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Looking For A New Pet? Why You Should Adopt From A Shelter Or Rescue Group

November 10, 2013
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It happens to the best of us. At some point, you find yourself sitting on the couch, looking off into nothingness, thinking about going for a run with a four-legged friend or snuggling into bed at night with a purring, furry buddy cuddled up next to you. Adopting a pet can be a rewarding and wonderful experience, so it’s no wonder why millions of Americans love their pets.

Photo courtesy MonotonousSarah.

If you’re thinking about adding a new member to your family, here’s a piece of advice: consider visiting your local shelter or rescue group first. Need a little convincing? OK, you twisted my arm:

  • Hundreds of thousands of fantastic animals are waiting for their forever homes in rescues and shelters across the U.S. Take an afternoon to visit your local shelter or rescue to meet the great personalities available for adoption there.
  • Thinking of buying a pet from a store? Consider this: There are rescues and shelters for nearly any type of animal you could consider purchasing.
  • Every year, up to 8 million pets end up in shelters. Half of those will not be adopted. Unfortunately, many face euthanization because of a lack of space at some shelters.
  • Looking for a specific breed? Turn to your local shelter. About a quarter of shelter pets are purebreds. No luck? Breed-specific rescue groups are always looking to find great homes for their purebred pets.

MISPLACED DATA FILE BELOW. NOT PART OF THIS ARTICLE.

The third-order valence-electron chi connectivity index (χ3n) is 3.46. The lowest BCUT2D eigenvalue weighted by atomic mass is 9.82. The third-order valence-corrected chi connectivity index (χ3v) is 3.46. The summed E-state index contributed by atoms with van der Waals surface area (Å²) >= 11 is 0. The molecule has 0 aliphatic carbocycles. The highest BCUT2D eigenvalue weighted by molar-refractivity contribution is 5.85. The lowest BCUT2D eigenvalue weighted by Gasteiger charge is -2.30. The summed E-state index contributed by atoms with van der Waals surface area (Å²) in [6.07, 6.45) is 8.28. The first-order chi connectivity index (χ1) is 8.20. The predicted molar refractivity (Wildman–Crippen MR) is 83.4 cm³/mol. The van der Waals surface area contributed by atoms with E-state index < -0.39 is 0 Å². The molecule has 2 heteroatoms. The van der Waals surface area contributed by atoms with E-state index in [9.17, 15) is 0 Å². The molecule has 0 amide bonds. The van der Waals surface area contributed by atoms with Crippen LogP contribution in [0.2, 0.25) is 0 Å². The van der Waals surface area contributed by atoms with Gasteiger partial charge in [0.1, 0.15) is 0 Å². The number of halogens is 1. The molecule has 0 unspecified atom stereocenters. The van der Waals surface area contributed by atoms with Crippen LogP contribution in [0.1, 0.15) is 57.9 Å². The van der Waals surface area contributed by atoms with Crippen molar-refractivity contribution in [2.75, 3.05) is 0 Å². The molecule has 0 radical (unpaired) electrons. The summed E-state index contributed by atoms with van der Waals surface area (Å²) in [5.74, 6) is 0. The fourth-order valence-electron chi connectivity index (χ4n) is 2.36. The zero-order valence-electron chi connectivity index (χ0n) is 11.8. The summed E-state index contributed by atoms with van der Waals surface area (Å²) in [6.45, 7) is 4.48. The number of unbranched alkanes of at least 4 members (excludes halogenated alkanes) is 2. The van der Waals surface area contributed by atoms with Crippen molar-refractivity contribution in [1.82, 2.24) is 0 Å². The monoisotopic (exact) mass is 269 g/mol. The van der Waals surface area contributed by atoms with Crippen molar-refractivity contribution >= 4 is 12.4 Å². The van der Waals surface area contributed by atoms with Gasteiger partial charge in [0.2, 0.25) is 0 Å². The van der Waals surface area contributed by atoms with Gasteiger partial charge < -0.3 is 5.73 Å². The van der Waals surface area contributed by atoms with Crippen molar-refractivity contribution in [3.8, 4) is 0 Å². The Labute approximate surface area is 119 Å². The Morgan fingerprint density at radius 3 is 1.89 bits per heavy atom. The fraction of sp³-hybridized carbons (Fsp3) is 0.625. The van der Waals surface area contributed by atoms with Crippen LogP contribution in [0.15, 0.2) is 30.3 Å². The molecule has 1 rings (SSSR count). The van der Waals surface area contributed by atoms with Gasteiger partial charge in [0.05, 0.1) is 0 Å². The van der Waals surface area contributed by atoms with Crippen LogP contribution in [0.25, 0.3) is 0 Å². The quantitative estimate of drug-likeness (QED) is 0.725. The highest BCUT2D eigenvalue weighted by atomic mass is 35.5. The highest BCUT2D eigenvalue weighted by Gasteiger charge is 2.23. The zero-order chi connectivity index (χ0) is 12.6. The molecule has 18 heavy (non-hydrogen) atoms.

• Have a heart. Most of the pets who end up in shelters are there for no fault of their own. Many people give up their cat or dog when they move. This means that there are many family-ready pets just waiting for a home!
  • Shelter pets are a serious bargain. Their fees often include the cost of vaccinations, a spay/neuter surgery, housing, microchip, deworming, and more. These fees are often considerably less than the costs you’d incur if you adopted a cat for free and had to take care of the expenses on your own. Because of all of this, you can also be confident that you’re adopting a healthy animal.
  • Shelters and rescues get to know their pets, which means that when you come looking for your next friend, they can point you to a great match.

Did I miss something? Please share in the comments!

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